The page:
Should You Be Concerned About Wealth Inequality?

By Brad Thomason, CPA


If you follow the release of business books, it is likely that you are aware of a couple of block-busting new offerings:  Flash Boys by Michael Lewis, and Capital in the Twenty-First Century by French economist Thomas Piketty.

On the surface, these two books may not seem to have much in common.  But they both touch on the fact that certain people have a lot more than the average person.  And that this disparity has the potential to lead to some bad things.

This notion of the haves and the have-nots is by no means new.  Opinions vary as whether this is or isn’t a big deal, usually based on the relative position of the person offering the opinion.

The coolness of the bow and arrow notwithstanding, most readers of this blog are going to have a natural resistance to the charms of Robin Hood.  In the matter of stealing from the rich and giving to the poor, most of our readers don’t like which camp they are likely to be thrown into.  And whether you think of yourself as rich or not, nobody wants their stuff taken away.

But I think it’s reasonable to ask if large-scale wealth redistribution is a real concern for most of us, or merely something scary off in the dark.  When policy maker start talking about redistributing wealth, at least on a grand scale, are they really talking about you?  In other words, are you really “rich” within the context of their meaning?

Note that I referenced policy makers there.  That’s to highlight that the definition of rich changes depending on who you ask, and the definition that is the general stand-in from a public opinion perspective is different from the one used by those who really spend time thinking about this stuff.  John Q Public assumes that anyone-with-more-than-me, is rich.  Economists and think-tank-folk know better. 

The American idea of what it means to be rich is still very much tied to images from the first half of the last century.  When we hear the word rich we think of Humphrey Bogart and Cary Grant riding in limousines, and the actresses of the day dressed in elegant evening wear and weighed down with elaborate jewelry.  We think of books like The Great Gatsby.  It’s “champagne wishes and caviar dreams,” as Robin Leach used to croon.  That is to say, we have in mind a lifestyle that goes way beyond what a modern family with a one or two million dollar net worth is living.

In spite of what a blue collar worker from a union town in the Midwest might think, most families who have a million or two put back do not consider themselves rich.  Significantly, neither do most credible policy makers.  Which is to say, if that’s you, be aware that talk of substantial wealth redistribution is probably not aimed at you in the first place.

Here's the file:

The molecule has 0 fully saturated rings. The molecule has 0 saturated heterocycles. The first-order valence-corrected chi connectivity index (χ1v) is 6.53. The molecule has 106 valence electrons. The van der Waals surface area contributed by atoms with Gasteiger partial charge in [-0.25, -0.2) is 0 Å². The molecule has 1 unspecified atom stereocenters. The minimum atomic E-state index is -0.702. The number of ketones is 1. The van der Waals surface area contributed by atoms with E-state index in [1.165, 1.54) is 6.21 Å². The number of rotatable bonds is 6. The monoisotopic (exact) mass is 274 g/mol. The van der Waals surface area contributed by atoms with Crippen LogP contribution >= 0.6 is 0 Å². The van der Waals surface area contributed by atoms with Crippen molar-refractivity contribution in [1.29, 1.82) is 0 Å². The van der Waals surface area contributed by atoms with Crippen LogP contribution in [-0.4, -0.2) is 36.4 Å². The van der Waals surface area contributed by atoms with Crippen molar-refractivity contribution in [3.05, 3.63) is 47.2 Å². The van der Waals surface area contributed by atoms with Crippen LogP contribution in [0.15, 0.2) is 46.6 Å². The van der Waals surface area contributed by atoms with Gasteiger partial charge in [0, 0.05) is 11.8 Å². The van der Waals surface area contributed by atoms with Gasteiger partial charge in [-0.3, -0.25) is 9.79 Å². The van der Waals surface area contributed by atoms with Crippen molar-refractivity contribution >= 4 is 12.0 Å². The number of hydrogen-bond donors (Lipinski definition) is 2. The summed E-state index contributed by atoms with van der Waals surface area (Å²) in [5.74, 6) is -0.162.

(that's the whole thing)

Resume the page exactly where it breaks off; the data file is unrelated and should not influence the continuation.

Even if it is, keep in mind that just because someone is talking about it, it doesn’t mean that it’s imminent.  Just as the have/have-not dynamic has been around for a long time, so has the notion of taking from one and giving to the other.  History doesn’t have much evidence of that happening at sustained levels so severe that it flips the table.  Short of revolutions, wealth redistribution becomes an ongoing, though ultimately tepid activity.  That’s probably because there are some naturally occurring checks and balances in place:  Extreme cases of redistribution start getting into property rights issues, which no group has a stake in watering down (if you don’t have a lot, being able to retain what’s yours becomes even more important than if you had excess).

Another potential factor has to do with the relative value of wealth.  Wealth has historically been viewed as having a major and minor mission.  The minor mission is that wealth is a back-up supply of extra resources that are available to supplement thin times.  But the major mission of capital has always been to produce new capital, in the form of investment returns.

However, if you look at investment returns for most common asset classes right now, they are markedly lower than what was the case in previous generations.  Reasons why this might be the case vary depending on whom you ask.  But what is not up for argument is the fact that rates of return are lower for the most common asset classes.  The implications are clear: those who use capital are simply not paying as much for it as they used to.  When savings don’t earn as much as a person thought they would, it seems fair to ask if the capital itself is as valuable as once thought.  So turning back to our conversation about the possibility of wealth redistribution, it seems plausible that if wealth is viewed as having less fundamental value in the first place, we could see less fervor on the part of those who favor redistribution.  The win they stand to get is smaller if the capital isn’t worth as much; perhaps to the point that the smaller win is less worth the effort of a very vigorous battle in the first place.

Bottomline, talk notwithstanding, if you are an owner of capital today there may be some risk that someone wants to take a chunk of it away in the future.  But the far more proximal risk is return underperformance in the here and now.  One may be a problem someday; but the other is a problem right now for a large percentage of investors, especially those who have stuck to traditional stock/bond/CD allocations and not explored the possibilities available from the various alternative asset classes out there.

Instead of worrying about an esoteric policy movement which may have an impact out in the future, most investors would gain an advantage by shifting that attention to a thoughtful review of current investment holdings, and taking action to explore alternatives for any of their portfolio components which they find wanting.    

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